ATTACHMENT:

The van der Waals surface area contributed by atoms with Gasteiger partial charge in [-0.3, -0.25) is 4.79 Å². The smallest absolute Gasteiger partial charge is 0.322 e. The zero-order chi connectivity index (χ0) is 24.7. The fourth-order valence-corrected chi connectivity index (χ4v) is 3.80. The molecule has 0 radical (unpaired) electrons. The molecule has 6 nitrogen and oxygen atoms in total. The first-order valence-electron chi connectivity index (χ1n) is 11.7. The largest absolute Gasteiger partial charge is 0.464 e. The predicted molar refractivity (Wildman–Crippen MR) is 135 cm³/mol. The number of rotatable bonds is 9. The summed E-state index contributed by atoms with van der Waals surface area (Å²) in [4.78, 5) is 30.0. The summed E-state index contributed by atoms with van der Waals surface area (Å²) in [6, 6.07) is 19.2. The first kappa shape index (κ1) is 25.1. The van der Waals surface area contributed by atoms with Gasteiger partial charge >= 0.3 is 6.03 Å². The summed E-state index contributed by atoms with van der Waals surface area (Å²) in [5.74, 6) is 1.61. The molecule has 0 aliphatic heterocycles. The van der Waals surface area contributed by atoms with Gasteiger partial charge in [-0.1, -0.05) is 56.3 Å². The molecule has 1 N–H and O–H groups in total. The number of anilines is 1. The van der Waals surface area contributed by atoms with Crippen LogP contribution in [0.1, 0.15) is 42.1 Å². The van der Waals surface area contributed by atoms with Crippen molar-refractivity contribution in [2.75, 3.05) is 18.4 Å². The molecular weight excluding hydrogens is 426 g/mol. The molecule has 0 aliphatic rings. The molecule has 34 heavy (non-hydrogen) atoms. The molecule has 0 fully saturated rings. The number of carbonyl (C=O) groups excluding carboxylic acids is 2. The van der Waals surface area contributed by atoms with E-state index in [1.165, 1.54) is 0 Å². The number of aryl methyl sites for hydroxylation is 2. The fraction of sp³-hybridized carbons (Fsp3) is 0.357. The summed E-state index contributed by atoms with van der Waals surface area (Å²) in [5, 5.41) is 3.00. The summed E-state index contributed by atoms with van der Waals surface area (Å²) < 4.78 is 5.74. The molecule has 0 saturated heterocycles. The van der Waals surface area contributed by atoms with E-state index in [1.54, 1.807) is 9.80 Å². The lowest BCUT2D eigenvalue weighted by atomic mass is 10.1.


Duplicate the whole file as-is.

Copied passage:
The van der Waals surface area contributed by atoms with Gasteiger partial charge in [-0.3, -0.25) is 4.79 Å². The smallest absolute Gasteiger partial charge is 0.322 e. The zero-order chi connectivity index (χ0) is 24.7. The fourth-order valence-corrected chi connectivity index (χ4v) is 3.80. The molecule has 0 radical (unpaired) electrons. The molecule has 6 nitrogen and oxygen atoms in total. The first-order valence-electron chi connectivity index (χ1n) is 11.7. The largest absolute Gasteiger partial charge is 0.464 e. The predicted molar refractivity (Wildman–Crippen MR) is 135 cm³/mol. The number of rotatable bonds is 9. The summed E-state index contributed by atoms with van der Waals surface area (Å²) in [4.78, 5) is 30.0. The summed E-state index contributed by atoms with van der Waals surface area (Å²) in [6, 6.07) is 19.2. The first kappa shape index (κ1) is 25.1. The van der Waals surface area contributed by atoms with Gasteiger partial charge >= 0.3 is 6.03 Å². The summed E-state index contributed by atoms with van der Waals surface area (Å²) in [5.74, 6) is 1.61. The molecule has 0 aliphatic heterocycles. The van der Waals surface area contributed by atoms with Gasteiger partial charge in [-0.1, -0.05) is 56.3 Å². The molecule has 1 N–H and O–H groups in total. The number of anilines is 1. The van der Waals surface area contributed by atoms with Crippen LogP contribution in [0.1, 0.15) is 42.1 Å². The van der Waals surface area contributed by atoms with Crippen molar-refractivity contribution in [2.75, 3.05) is 18.4 Å². The molecular weight excluding hydrogens is 426 g/mol. The molecule has 0 aliphatic rings. The molecule has 34 heavy (non-hydrogen) atoms. The molecule has 0 fully saturated rings. The number of carbonyl (C=O) groups excluding carboxylic acids is 2. The van der Waals surface area contributed by atoms with E-state index in [1.165, 1.54) is 0 Å². The number of aryl methyl sites for hydroxylation is 2. The fraction of sp³-hybridized carbons (Fsp3) is 0.357. The summed E-state index contributed by atoms with van der Waals surface area (Å²) in [5, 5.41) is 3.00. The summed E-state index contributed by atoms with van der Waals surface area (Å²) < 4.78 is 5.74. The molecule has 0 saturated heterocycles. The van der Waals surface area contributed by atoms with E-state index in [1.54, 1.807) is 9.80 Å². The lowest BCUT2D eigenvalue weighted by atomic mass is 10.1.